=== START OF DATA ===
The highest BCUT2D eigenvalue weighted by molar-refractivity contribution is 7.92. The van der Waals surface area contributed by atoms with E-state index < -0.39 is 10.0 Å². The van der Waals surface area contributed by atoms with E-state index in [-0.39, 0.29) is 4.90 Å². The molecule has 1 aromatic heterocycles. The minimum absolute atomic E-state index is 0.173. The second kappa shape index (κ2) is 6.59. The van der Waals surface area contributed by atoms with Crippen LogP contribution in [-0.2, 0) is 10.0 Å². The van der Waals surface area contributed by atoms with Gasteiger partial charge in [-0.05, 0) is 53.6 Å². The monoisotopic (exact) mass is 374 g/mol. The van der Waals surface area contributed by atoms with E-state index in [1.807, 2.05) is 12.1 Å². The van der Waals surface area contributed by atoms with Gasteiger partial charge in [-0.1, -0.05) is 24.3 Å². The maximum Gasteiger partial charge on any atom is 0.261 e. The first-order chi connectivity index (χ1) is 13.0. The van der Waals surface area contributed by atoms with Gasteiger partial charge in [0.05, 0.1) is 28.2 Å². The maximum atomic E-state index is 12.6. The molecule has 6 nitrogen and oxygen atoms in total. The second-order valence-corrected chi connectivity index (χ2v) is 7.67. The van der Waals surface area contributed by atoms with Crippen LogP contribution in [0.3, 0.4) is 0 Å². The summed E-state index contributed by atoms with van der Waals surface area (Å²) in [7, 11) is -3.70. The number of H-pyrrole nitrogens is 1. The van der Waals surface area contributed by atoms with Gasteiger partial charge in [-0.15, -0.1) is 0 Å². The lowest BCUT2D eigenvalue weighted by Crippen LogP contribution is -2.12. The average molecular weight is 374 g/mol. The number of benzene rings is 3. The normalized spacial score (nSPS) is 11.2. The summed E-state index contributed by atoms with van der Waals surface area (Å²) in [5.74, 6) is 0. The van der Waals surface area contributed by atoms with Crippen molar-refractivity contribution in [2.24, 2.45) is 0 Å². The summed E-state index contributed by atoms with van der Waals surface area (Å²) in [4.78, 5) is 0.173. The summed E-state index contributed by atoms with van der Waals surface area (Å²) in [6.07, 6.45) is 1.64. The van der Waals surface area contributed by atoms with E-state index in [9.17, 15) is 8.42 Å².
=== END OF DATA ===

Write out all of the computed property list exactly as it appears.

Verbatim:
The highest BCUT2D eigenvalue weighted by molar-refractivity contribution is 7.92. The van der Waals surface area contributed by atoms with E-state index < -0.39 is 10.0 Å². The van der Waals surface area contributed by atoms with E-state index in [-0.39, 0.29) is 4.90 Å². The molecule has 1 aromatic heterocycles. The minimum absolute atomic E-state index is 0.173. The second kappa shape index (κ2) is 6.59. The van der Waals surface area contributed by atoms with Crippen LogP contribution in [-0.2, 0) is 10.0 Å². The van der Waals surface area contributed by atoms with Gasteiger partial charge in [-0.05, 0) is 53.6 Å². The monoisotopic (exact) mass is 374 g/mol. The van der Waals surface area contributed by atoms with E-state index in [1.807, 2.05) is 12.1 Å². The van der Waals surface area contributed by atoms with Gasteiger partial charge in [-0.1, -0.05) is 24.3 Å². The maximum Gasteiger partial charge on any atom is 0.261 e. The first-order chi connectivity index (χ1) is 13.0. The van der Waals surface area contributed by atoms with Gasteiger partial charge in [0.05, 0.1) is 28.2 Å². The maximum atomic E-state index is 12.6. The molecule has 6 nitrogen and oxygen atoms in total. The second-order valence-corrected chi connectivity index (χ2v) is 7.67. The van der Waals surface area contributed by atoms with Crippen LogP contribution in [0.3, 0.4) is 0 Å². The summed E-state index contributed by atoms with van der Waals surface area (Å²) in [7, 11) is -3.70. The number of H-pyrrole nitrogens is 1. The van der Waals surface area contributed by atoms with Gasteiger partial charge in [-0.15, -0.1) is 0 Å². The lowest BCUT2D eigenvalue weighted by Crippen LogP contribution is -2.12. The average molecular weight is 374 g/mol. The number of benzene rings is 3. The normalized spacial score (nSPS) is 11.2. The summed E-state index contributed by atoms with van der Waals surface area (Å²) in [5.74, 6) is 0. The van der Waals surface area contributed by atoms with Crippen molar-refractivity contribution in [2.24, 2.45) is 0 Å². The summed E-state index contributed by atoms with van der Waals surface area (Å²) in [4.78, 5) is 0.173. The summed E-state index contributed by atoms with van der Waals surface area (Å²) in [6.07, 6.45) is 1.64. The van der Waals surface area contributed by atoms with E-state index in [9.17, 15) is 8.42 Å².